At first they were delighted when the Enochville Swallows came from behind and won the game. The team had struggled all season. It felt good to cheer. A decisive victory on the following day was even more surprising.

They finished the season with eleven straight wins. This unexpected turnaround kept everyone talking all winter, basking in the warmth of new heroes. Photos appeared in bars and diners.

The following April, Mayor Davis threw out the first pitch and the Swallows won again! After four more victories, demand for tickets soared and there weren’t enough seats to accommodate the newly-minted fans. That was when the mayor lobbied successfully for eminent domain and the destruction of the nearby Walton apartments. The wrecking ball threw up clouds of dust; the additional grandstand beyond the outfield ensured that everyone could view the action.

How did Jerry Mercer make that incredible flying catch in the ninth? What accounted for Felix Romero’s uncanny curveball in his two consecutive perfect games? Who could explain Bobby Sheets, the light-hitting second baseman, stepping up to the plate and jacking a tie-breaking home run that sailed over the astonished faces in the new grandstand before landing in Walter Schmidt’s vegetable garden and bouncing over his hedge and splashing in Rose Kindley’s birdbath? The ball was brought back to Billy for an autograph and charitably auctioned off at a price to pay the city’s operational budget for schools, police, and fire department. Mayor Davis held a press conference and announced, “We shall abolish all taxes.”

On the Fourth of July, the Swallows were still undefeated, the longest winning streak ever. Families put out blankets on the grass to watch the fireworks show, recalling with incredulous laughter the previous season when Felix Romero had blown a game by walking in a batter with the bases loaded, or when the team had squandered a six-run lead and Bobby Sheets took a called third strike for the final out, whereupon he ducked his eyes amid the boos and slouched dejectedly off the field. A few people, though, claimed that he’d ripped off his helmet in disgust and dashed it to the ground, cursing the umpire. People enjoyed disputing different versions of that debacle.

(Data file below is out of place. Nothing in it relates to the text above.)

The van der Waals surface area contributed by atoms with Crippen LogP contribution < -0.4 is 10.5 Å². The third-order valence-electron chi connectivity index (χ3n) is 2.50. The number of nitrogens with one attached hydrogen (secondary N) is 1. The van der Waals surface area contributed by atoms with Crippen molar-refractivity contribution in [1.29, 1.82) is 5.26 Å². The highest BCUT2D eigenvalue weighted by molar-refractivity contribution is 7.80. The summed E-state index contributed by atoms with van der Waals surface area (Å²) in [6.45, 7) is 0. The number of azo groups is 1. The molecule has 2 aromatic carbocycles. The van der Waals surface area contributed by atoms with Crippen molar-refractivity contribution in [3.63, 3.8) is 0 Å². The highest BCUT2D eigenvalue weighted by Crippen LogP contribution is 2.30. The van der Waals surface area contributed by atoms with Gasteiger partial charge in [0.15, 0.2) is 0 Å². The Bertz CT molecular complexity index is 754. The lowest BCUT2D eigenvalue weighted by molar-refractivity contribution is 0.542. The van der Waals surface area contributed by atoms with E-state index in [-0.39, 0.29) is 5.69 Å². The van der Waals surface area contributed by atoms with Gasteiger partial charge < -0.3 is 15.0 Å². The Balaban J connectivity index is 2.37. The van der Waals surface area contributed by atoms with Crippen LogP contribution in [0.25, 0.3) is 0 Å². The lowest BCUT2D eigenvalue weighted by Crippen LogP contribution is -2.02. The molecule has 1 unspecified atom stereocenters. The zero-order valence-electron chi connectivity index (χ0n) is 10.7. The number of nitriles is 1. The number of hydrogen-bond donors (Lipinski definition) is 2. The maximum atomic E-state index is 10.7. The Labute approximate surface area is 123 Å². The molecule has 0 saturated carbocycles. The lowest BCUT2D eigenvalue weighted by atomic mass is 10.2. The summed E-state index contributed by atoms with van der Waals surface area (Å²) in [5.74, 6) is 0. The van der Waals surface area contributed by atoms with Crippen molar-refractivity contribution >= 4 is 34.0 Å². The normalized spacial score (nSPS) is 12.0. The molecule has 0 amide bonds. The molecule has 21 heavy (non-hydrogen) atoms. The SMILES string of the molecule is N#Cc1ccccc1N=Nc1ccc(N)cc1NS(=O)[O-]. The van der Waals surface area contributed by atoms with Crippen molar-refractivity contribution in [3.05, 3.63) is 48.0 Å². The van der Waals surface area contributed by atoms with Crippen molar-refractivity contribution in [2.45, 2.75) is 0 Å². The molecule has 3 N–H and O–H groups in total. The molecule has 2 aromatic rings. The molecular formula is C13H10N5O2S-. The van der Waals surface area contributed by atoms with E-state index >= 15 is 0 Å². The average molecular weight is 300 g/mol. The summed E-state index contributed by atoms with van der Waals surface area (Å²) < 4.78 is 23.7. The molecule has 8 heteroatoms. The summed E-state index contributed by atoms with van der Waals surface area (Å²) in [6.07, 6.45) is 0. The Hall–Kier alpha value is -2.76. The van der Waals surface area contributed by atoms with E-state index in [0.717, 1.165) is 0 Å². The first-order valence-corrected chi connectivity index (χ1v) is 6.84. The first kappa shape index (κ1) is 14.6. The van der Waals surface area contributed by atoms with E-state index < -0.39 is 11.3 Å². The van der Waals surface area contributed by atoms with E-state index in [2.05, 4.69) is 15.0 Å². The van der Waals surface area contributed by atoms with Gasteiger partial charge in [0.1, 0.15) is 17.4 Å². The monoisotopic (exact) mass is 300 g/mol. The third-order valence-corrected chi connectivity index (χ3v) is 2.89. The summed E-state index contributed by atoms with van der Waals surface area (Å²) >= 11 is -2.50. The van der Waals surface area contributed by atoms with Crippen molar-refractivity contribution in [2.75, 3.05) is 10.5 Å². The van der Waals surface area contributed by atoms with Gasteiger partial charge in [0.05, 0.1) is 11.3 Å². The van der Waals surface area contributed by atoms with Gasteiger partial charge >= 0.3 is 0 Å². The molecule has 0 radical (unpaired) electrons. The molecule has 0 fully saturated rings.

But this season offered no such controversy: it was unstinting victory, game after game. One night near the end of July, the Swallows fell behind by nine runs in the first three innings, and it appeared the streak would end. Spectators leaned in closer, their throats going dry. The air was sticky, expectant, still.

Then gale winds descended upon Enochville, a thunderstorm with sheets of rain. Lightning struck the scoreboard and the roof of the concession stand got blown off. It was a wash-out.

The next day, skies were blue, the air pure. Wise folks who’d saved their rainchecks redeemed them that afternoon at a make-up contest where, starting afresh, the Swallows won. That evening they went on to take the regularly-scheduled game, to sweep the double-header.

By August, it was easy to spot empty rows in the grandstands. Ticket prices dropped, though the team’s record was still unblemished. In local bars a new fashion emerged for blindfold billiards. Conversations turned to cooking shows and dialectical materialism. Business was generally down as many patrons traveled to watering holes in other towns.

When school resumed in September, local teachers succumbed to pressure from Mayor Davis to organize field trips to the ballpark to watch the undefeated Swallows, whose example offered pupils lessons about life and success. These outings also helped to fill the empty seats. Kids grumbled that the games lasted an eternity, and numerous parents wrote them false notes of excuse in order to relieve them of this burden. People were sick of baseball.

 

Charles Holdefer

Charles Holdefer is an American writer currently based in Brussels. His work has appeared previously in the Burningword Literary Journal, as well as the New England Review, North American Review, Chicago Quarterly Review, and the Pushcart Prize anthology. His most recent book is AGITPROP FOR BEDTIME (stories).

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